Stuetzer C, Diesner J, Carley KM, Koehler T, Thiem G (2010) Identifying and integrating social roles and structural for the case of collaborative e-learning environments. Presentation at XXX International Sunbelt Social Network Conference (Sunbelt), Riva del Garda, Italy, June/ July 2010.

As people adopt life-long learning as a strategy to succeed in modern societies and as traditional forms of face-to-face modes of instruction are supplemented by e-learning opportunities, traditional roles of learners and educators may change. The identification of actor roles and their embeddedness in social systems have a long tradition in social sciences. In education science, learning has traditionally been conceptualized as an adaptive knowledge construction process. This view has started to be extended by also taking the network structure and dynamics of interacting groups of learners and educators into account.

We present a case study in which we leverage social network analysis in combination with relational text analysis to investigate emerging roles of actors within the social network of a remote learning community. We analyze the communication infrastructure of tutors and learners in web based learning to find generalizable learning roles.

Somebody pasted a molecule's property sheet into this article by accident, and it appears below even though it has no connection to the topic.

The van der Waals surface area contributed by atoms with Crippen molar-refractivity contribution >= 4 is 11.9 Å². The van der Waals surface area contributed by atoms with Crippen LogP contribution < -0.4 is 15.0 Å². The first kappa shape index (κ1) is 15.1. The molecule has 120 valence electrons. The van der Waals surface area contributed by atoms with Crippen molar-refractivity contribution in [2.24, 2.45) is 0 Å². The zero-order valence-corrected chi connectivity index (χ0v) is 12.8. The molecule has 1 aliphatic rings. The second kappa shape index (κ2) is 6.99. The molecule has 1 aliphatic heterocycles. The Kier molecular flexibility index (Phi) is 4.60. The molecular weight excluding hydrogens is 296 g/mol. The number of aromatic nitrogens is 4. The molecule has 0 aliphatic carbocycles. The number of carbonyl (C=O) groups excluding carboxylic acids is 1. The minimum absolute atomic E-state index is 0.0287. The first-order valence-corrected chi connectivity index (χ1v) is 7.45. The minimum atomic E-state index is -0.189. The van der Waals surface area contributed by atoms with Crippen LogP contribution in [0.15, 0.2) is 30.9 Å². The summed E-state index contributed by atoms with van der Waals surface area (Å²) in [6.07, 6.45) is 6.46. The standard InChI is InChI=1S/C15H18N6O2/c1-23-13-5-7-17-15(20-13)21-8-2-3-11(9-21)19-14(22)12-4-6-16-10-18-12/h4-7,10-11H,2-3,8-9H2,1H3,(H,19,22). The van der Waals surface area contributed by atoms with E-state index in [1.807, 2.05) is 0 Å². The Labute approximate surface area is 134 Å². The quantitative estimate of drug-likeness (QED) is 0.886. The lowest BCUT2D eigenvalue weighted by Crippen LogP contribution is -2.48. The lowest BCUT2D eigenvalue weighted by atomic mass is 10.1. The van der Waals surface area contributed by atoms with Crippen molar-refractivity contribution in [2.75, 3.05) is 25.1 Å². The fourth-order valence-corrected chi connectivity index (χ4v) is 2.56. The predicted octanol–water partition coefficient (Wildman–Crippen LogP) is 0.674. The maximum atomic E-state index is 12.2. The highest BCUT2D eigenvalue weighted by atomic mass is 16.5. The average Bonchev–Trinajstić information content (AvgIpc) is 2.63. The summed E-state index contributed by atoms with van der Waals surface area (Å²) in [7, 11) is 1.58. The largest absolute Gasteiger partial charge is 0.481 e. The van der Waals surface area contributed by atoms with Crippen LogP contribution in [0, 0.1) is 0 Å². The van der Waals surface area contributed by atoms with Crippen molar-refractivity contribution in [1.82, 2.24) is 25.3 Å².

The data comes from e-learning forums that are actively used by eleven universities located in the state of Saxony, Germany. We use the relational text analysis tool AutoMap to examine the flow of information through the network of learners and educators and to represent these data as semantic networks. The semantic networks are then combined with social network data that denote the collaboration between individuals. By performing structural analysis on these rich relational data we identify roles of actors in the given e-learning environment as well as the relationship between network structure and learning processes. With this research we ultimately aim to contribute to a better understanding of the relationship between theories about socio-technical networks, communications, and learning in humans.